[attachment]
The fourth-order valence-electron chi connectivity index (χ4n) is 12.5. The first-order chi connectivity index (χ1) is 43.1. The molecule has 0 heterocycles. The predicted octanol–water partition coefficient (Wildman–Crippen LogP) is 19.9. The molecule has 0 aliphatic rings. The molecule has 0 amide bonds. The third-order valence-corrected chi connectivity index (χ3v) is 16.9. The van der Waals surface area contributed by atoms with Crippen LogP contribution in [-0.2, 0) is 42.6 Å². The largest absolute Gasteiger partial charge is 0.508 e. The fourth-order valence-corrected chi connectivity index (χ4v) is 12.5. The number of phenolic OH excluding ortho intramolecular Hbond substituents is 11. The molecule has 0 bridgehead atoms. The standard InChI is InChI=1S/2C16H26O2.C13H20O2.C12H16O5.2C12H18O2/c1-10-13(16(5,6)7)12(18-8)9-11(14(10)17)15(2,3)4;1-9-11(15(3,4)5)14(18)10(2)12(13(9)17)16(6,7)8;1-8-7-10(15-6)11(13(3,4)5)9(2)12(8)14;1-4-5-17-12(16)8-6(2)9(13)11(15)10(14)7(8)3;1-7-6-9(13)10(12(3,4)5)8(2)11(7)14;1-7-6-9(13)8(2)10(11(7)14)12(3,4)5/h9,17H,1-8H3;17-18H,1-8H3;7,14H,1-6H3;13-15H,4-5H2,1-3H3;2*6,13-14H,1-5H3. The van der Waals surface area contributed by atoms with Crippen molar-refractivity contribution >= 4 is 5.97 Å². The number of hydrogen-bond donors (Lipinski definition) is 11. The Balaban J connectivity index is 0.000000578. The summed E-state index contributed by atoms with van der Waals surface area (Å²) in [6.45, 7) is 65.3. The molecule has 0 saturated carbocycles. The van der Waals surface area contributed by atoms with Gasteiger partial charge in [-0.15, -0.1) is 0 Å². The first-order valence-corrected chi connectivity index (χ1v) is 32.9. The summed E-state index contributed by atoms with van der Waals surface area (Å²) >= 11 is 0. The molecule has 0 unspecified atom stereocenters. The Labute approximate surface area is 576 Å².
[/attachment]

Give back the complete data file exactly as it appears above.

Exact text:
The fourth-order valence-electron chi connectivity index (χ4n) is 12.5. The first-order chi connectivity index (χ1) is 43.1. The molecule has 0 heterocycles. The predicted octanol–water partition coefficient (Wildman–Crippen LogP) is 19.9. The molecule has 0 aliphatic rings. The molecule has 0 amide bonds. The third-order valence-corrected chi connectivity index (χ3v) is 16.9. The van der Waals surface area contributed by atoms with Crippen LogP contribution in [-0.2, 0) is 42.6 Å². The largest absolute Gasteiger partial charge is 0.508 e. The fourth-order valence-corrected chi connectivity index (χ4v) is 12.5. The number of phenolic OH excluding ortho intramolecular Hbond substituents is 11. The molecule has 0 bridgehead atoms. The standard InChI is InChI=1S/2C16H26O2.C13H20O2.C12H16O5.2C12H18O2/c1-10-13(16(5,6)7)12(18-8)9-11(14(10)17)15(2,3)4;1-9-11(15(3,4)5)14(18)10(2)12(13(9)17)16(6,7)8;1-8-7-10(15-6)11(13(3,4)5)9(2)12(8)14;1-4-5-17-12(16)8-6(2)9(13)11(15)10(14)7(8)3;1-7-6-9(13)10(12(3,4)5)8(2)11(7)14;1-7-6-9(13)8(2)10(11(7)14)12(3,4)5/h9,17H,1-8H3;17-18H,1-8H3;7,14H,1-6H3;13-15H,4-5H2,1-3H3;2*6,13-14H,1-5H3. The van der Waals surface area contributed by atoms with Crippen molar-refractivity contribution >= 4 is 5.97 Å². The number of hydrogen-bond donors (Lipinski definition) is 11. The Balaban J connectivity index is 0.000000578. The summed E-state index contributed by atoms with van der Waals surface area (Å²) in [6.45, 7) is 65.3. The molecule has 0 saturated carbocycles. The van der Waals surface area contributed by atoms with Gasteiger partial charge in [-0.15, -0.1) is 0 Å². The first-order valence-corrected chi connectivity index (χ1v) is 32.9. The summed E-state index contributed by atoms with van der Waals surface area (Å²) >= 11 is 0. The molecule has 0 unspecified atom stereocenters. The Labute approximate surface area is 576 Å².